Hitler often used the word Entwicklungslehre, Richards said, which can mean evolution but is a much more general term meaning development, and Hitler most often employed it to refer to economic development. "It's quite unfair to translate this as evolution," he said, as Weikart does.
While some of Darwin's writings contain racist notions of a hierarchy of races, Richards said, this was inherited from much earlier work and was part of the then-current mode of thinking.
Daniel Gasman, a historian at City University of New York's John Jay College, has also written that Darwin wasn't a major influence on Hitler but he does see a connection with German biologist Ernst Haeckel, who was one of Darwin's fiercest disciples.
Gasman wrote a book called "Scientific Origins of National Socialism" connecting Haeckel's influence to Hitler and Nazi ideology. Stephen Jay Gould read it and popularized the idea further in his own writings.
Haeckel was Germany's most famous scientist, Gasman said. He advocated evolution but his conception of it was different from Darwin's -- he saw progress and advancement where Darwin noted only change. "Haeckel's Darwinism is a vast transformation of what Darwin wrote and stood for," Gasman said.
Haeckel also created his own religion, called monism, which tried to replace the Judeo-Christian idea of separate spiritual and physical worlds with a more integrated view.
Gasman said examples abound showing that Haeckel was a leader in anti-Semitic thought. Richards said his research shows Haeckel was militantly atheistic but not anti-Semitic -- he disliked both Judaism and Christianity in equal measures.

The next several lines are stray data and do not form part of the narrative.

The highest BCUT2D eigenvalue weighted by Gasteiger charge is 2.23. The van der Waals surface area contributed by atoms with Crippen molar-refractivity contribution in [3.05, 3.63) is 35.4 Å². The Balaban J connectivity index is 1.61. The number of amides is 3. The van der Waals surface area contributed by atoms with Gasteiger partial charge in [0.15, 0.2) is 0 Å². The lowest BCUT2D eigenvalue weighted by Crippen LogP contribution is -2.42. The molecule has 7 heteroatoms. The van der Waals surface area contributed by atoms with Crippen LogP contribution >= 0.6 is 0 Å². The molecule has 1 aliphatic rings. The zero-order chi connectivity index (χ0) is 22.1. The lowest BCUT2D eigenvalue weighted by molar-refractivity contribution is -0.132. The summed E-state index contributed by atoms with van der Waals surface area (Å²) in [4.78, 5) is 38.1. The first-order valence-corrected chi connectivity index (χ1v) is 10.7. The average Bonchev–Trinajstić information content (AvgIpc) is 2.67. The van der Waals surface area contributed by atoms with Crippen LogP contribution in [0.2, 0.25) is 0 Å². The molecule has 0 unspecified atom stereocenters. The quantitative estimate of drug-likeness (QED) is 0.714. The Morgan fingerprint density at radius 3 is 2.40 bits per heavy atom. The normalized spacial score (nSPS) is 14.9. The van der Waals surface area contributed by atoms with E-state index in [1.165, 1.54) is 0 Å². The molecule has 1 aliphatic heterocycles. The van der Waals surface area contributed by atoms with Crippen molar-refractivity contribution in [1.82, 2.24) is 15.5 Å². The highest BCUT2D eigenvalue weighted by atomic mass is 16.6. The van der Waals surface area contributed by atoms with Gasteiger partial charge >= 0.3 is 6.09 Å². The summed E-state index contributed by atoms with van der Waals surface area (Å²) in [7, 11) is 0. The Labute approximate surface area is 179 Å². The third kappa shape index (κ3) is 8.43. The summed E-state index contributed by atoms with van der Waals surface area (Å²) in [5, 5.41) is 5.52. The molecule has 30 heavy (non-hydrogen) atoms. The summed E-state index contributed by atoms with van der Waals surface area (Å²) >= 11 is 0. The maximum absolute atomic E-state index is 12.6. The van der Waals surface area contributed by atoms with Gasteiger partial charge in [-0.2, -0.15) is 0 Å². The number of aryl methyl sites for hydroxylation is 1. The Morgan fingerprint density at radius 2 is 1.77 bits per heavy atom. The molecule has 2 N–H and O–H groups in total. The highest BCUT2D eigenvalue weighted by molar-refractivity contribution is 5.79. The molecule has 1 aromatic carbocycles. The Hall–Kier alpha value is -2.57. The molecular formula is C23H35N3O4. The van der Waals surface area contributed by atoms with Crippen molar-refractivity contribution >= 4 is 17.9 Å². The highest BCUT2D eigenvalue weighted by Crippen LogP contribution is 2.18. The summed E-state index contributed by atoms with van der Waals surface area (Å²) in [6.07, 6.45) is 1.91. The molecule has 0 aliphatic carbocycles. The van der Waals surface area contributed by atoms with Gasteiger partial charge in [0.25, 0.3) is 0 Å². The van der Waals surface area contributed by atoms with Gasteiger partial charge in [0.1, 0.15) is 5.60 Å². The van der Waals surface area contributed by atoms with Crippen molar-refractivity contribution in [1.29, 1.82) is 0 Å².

They both agree that any whiff of Darwinism in Hitler's speech or writing was merely window-dressing. The Nazis did try to look scientifically sophisticated, Gasman said. "They took anti-Semitism and gave it a scientific character that propelled them forward," he said. "That's why it was so murderous."
The historians also agree that evolution's validity as a scientific concept is unaffected by this controversy. "Even if Hitler said all his inspiration for persecuting the Jews derived from Darwin, it would say nothing about the validity of evolution," Richards said.
Weikart's view that evolution's proponents lack the moral grounds to criticize Hitler raises this question: Why should we hold evolution responsible for providing a complete moral framework? We don't ask that of Galileo or Newton or Einstein. Weikart replies that evolution is different because various thinkers have applied it to morality.
But there are many ways to spin the moral influence of Darwin. Perhaps instead of creating chaos, it might be helping us construct a more informed and less rigid morality. Darwin himself wrote that violence, selfishness, charity and goodwill are all part of human nature. He hoped we would choose to act on the better parts.
And the element of chance to which we owe our existence could provide inspiration rather than moral decay. If our lives really did hinge on countless accidents, couldn't that notion make life ever more precious?